Ever since the weird, non-war against ISIS began, we have heard loud boasts from the Obama administration about how many fabulously expensive coalition force airstrikes we’re conducting. And yet, the Islamic State remains on the march in Iraq and Syria and is confident enough to launch a new campaign for control of devastated post-Obama, post-Clinton Libya.
A big part of the answer to why ISIS has not been diminished is provided by The Hill, which reports U.S. lawmakers are frustrated by rules of engagement that call for “zero civilian casualties.”
“While officials say they can never be absolutely certain of who’s on the ground, U.S. and allied forces are refraining from airstrikes against ISIS if there’s a risk of even one civilian casualty,” says the report. It notes—with what one might call severe understatement—that such rules of engagement are “adding a new wrinkle to the U.S. bombing campaign in Iraq and Syria, which is already operating without the help of ‘spotters’ on the ground who can call in strikes on known ISIS targets.”
Senator John McCain called it nuts in so many words, saying the air campaign against ISIS is “totally ineffectual” because “seventy-five percent of those combat missions return to base without dropping a weapon.”
The military conceded that McCain’s figure is accurate but claims it is not far out of line with previous air campaigns. However, retired Air Force Lt. General Dave Deptula said the zero-casualties restriction goes far beyond the normal standard of ensuring that “reasonable measures be taken to avoid collateral damage and civilian casualties.” He described the pace of the anti-ISIS campaign as a “drizzle” of airstrikes.
Deptula and Rep. Martha McSally (R-AZ), herself a retired Air Force colonel and pilot, are quoted making the point that ISIS is responsible for the death of people it uses as human shields, and if they know we are willing to take that responsibility off their shoulders, they will happily line up civilians around every position and neutralize our air power. That seems to be a fair description of what they have been doing so far.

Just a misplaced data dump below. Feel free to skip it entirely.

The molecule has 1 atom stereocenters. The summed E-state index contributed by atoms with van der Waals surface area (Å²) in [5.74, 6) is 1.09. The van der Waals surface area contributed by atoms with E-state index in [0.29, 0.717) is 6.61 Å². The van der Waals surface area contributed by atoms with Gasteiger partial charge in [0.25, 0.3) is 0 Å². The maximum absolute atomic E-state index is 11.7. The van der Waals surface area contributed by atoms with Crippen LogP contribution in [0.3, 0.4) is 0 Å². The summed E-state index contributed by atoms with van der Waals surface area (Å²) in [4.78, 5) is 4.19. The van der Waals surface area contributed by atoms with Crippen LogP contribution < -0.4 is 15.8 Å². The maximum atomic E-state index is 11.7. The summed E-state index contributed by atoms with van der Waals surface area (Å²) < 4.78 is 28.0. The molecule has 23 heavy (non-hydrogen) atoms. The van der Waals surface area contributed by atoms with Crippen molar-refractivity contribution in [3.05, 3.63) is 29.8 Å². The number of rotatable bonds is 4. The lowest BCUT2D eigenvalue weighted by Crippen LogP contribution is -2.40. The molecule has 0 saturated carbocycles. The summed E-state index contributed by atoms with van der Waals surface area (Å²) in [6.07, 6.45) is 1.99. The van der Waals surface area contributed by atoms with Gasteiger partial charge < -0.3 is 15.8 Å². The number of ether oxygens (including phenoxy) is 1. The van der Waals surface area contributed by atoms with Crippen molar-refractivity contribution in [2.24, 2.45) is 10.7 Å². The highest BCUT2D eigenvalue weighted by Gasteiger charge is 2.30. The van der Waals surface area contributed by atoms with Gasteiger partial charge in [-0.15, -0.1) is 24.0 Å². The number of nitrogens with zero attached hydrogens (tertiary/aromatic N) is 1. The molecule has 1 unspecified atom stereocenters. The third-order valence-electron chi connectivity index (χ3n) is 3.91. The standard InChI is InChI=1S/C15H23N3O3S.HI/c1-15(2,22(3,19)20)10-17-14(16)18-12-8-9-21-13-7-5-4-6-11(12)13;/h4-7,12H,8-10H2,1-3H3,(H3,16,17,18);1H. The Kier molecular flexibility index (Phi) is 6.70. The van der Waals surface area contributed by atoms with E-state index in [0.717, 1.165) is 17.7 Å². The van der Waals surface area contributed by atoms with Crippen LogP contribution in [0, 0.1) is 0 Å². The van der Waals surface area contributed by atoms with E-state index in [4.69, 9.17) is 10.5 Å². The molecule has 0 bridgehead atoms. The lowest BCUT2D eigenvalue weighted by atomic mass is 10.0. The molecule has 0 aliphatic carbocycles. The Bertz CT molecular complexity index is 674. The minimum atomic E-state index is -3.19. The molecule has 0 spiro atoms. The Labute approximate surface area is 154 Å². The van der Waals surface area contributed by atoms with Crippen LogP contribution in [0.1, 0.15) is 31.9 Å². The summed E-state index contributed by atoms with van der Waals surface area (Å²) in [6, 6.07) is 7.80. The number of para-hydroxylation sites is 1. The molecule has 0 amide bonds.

The argument in favor of the zero-casualties policy is that collateral damage makes it harder to win the hearts and minds of the local population after the war is over. How are we supposed to get a shot at winning hearts and minds if we leave ISIS in control of captive cities for years, working the population over with their brutal fascist programming techniques? Will the people subject to their depredations thank us for fighting them half-heartedly, in an extreme effort to avoid collateral damage, leaving that carefully-protected civilian populace prey to torture, rape, and murder? Is a liberated northern Iraq with some hard feelings about the bombing campaign launched in support of their own government, against a brutal invasion, worse than having a “caliphate” of pure evil sprawled across Syria, Iraq, and Libya?
Of course, because this is an Obama administration story, no one is clear about who set the “zero civilian casualties” standard. The Hill quotes both a senior military official and Defense Secretary Ashton Carter saying it came from foreign commanders, although Carter said he is not really sure. “I think the only limitation [that] the people managing the coalition air campaign have — and this is a coalition judgment, not just a U.S. judgment — is to try to avoid civilian casualties,” he stammered to the House Armed Services Committee last week.